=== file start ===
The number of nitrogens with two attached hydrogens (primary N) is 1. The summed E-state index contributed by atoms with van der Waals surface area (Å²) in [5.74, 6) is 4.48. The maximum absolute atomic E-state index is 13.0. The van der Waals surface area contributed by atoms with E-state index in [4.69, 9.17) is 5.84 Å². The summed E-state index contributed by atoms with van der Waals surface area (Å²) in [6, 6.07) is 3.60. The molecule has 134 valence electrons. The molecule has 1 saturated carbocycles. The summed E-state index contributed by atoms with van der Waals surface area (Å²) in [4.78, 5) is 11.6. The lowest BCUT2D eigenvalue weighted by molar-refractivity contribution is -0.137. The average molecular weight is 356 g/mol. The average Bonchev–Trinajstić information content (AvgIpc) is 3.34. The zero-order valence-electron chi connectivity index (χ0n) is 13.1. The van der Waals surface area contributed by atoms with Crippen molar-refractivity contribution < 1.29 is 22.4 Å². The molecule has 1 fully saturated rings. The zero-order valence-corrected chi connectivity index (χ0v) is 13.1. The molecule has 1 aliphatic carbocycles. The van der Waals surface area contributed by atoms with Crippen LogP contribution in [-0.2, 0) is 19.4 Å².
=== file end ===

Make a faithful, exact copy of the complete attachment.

The number of nitrogens with two attached hydrogens (primary N) is 1. The summed E-state index contributed by atoms with van der Waals surface area (Å²) in [5.74, 6) is 4.48. The maximum absolute atomic E-state index is 13.0. The van der Waals surface area contributed by atoms with E-state index in [4.69, 9.17) is 5.84 Å². The summed E-state index contributed by atoms with van der Waals surface area (Å²) in [6, 6.07) is 3.60. The molecule has 134 valence electrons. The molecule has 1 saturated carbocycles. The summed E-state index contributed by atoms with van der Waals surface area (Å²) in [4.78, 5) is 11.6. The lowest BCUT2D eigenvalue weighted by molar-refractivity contribution is -0.137. The average molecular weight is 356 g/mol. The average Bonchev–Trinajstić information content (AvgIpc) is 3.34. The zero-order valence-electron chi connectivity index (χ0n) is 13.1. The van der Waals surface area contributed by atoms with Crippen molar-refractivity contribution < 1.29 is 22.4 Å². The molecule has 1 fully saturated rings. The zero-order valence-corrected chi connectivity index (χ0v) is 13.1. The molecule has 1 aliphatic carbocycles. The van der Waals surface area contributed by atoms with Crippen LogP contribution in [-0.2, 0) is 19.4 Å².